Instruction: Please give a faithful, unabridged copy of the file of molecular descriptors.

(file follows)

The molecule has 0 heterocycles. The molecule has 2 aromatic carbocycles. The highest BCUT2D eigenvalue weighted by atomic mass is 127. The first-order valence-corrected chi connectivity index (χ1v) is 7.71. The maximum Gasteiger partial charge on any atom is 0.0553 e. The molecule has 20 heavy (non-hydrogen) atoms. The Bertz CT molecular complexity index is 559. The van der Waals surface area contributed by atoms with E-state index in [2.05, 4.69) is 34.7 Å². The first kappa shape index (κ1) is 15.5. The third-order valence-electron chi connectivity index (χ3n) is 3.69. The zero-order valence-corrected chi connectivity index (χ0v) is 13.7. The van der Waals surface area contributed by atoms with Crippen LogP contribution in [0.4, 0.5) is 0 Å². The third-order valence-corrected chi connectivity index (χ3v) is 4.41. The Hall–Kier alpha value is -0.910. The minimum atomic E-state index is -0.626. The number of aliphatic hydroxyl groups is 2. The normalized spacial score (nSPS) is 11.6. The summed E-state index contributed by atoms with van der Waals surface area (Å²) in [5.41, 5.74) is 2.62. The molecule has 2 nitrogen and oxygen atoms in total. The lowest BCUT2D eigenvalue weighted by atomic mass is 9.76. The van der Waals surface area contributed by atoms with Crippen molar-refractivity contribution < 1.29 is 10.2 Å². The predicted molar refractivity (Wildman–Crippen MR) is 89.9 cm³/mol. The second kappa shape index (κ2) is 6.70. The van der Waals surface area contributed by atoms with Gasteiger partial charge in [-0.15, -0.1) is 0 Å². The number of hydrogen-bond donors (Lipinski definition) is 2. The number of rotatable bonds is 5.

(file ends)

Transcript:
The molecule has 0 heterocycles. The molecule has 2 aromatic carbocycles. The highest BCUT2D eigenvalue weighted by atomic mass is 127. The first-order valence-corrected chi connectivity index (χ1v) is 7.71. The maximum Gasteiger partial charge on any atom is 0.0553 e. The molecule has 20 heavy (non-hydrogen) atoms. The Bertz CT molecular complexity index is 559. The van der Waals surface area contributed by atoms with E-state index in [2.05, 4.69) is 34.7 Å². The first kappa shape index (κ1) is 15.5. The third-order valence-electron chi connectivity index (χ3n) is 3.69. The zero-order valence-corrected chi connectivity index (χ0v) is 13.7. The van der Waals surface area contributed by atoms with Crippen LogP contribution in [0.4, 0.5) is 0 Å². The third-order valence-corrected chi connectivity index (χ3v) is 4.41. The Hall–Kier alpha value is -0.910. The minimum atomic E-state index is -0.626. The number of aliphatic hydroxyl groups is 2. The normalized spacial score (nSPS) is 11.6. The summed E-state index contributed by atoms with van der Waals surface area (Å²) in [5.41, 5.74) is 2.62. The molecule has 2 nitrogen and oxygen atoms in total. The lowest BCUT2D eigenvalue weighted by atomic mass is 9.76. The van der Waals surface area contributed by atoms with Crippen molar-refractivity contribution < 1.29 is 10.2 Å². The predicted molar refractivity (Wildman–Crippen MR) is 89.9 cm³/mol. The second kappa shape index (κ2) is 6.70. The van der Waals surface area contributed by atoms with Gasteiger partial charge in [-0.15, -0.1) is 0 Å². The number of hydrogen-bond donors (Lipinski definition) is 2. The number of rotatable bonds is 5.